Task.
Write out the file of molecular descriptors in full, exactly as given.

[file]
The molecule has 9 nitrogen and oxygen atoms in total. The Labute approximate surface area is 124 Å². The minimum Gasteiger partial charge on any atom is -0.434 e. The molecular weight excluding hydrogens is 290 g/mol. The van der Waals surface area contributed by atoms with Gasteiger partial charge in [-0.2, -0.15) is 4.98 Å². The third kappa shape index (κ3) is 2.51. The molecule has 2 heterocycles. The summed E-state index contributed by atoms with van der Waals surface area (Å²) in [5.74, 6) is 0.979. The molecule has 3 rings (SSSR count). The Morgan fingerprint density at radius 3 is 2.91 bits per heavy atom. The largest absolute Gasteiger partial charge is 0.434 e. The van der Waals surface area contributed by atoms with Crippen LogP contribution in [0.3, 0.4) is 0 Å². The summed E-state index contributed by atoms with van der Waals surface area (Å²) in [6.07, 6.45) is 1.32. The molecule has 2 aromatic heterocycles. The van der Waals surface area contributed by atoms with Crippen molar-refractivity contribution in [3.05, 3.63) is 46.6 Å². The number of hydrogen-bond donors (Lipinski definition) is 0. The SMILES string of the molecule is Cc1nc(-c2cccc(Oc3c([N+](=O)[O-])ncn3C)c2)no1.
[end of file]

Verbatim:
The molecule has 9 nitrogen and oxygen atoms in total. The Labute approximate surface area is 124 Å². The minimum Gasteiger partial charge on any atom is -0.434 e. The molecular weight excluding hydrogens is 290 g/mol. The van der Waals surface area contributed by atoms with Gasteiger partial charge in [-0.2, -0.15) is 4.98 Å². The third kappa shape index (κ3) is 2.51. The molecule has 2 heterocycles. The summed E-state index contributed by atoms with van der Waals surface area (Å²) in [5.74, 6) is 0.979. The molecule has 3 rings (SSSR count). The Morgan fingerprint density at radius 3 is 2.91 bits per heavy atom. The largest absolute Gasteiger partial charge is 0.434 e. The van der Waals surface area contributed by atoms with Crippen LogP contribution in [0.3, 0.4) is 0 Å². The summed E-state index contributed by atoms with van der Waals surface area (Å²) in [6.07, 6.45) is 1.32. The molecule has 2 aromatic heterocycles. The van der Waals surface area contributed by atoms with Crippen molar-refractivity contribution in [3.05, 3.63) is 46.6 Å². The number of hydrogen-bond donors (Lipinski definition) is 0. The SMILES string of the molecule is Cc1nc(-c2cccc(Oc3c([N+](=O)[O-])ncn3C)c2)no1.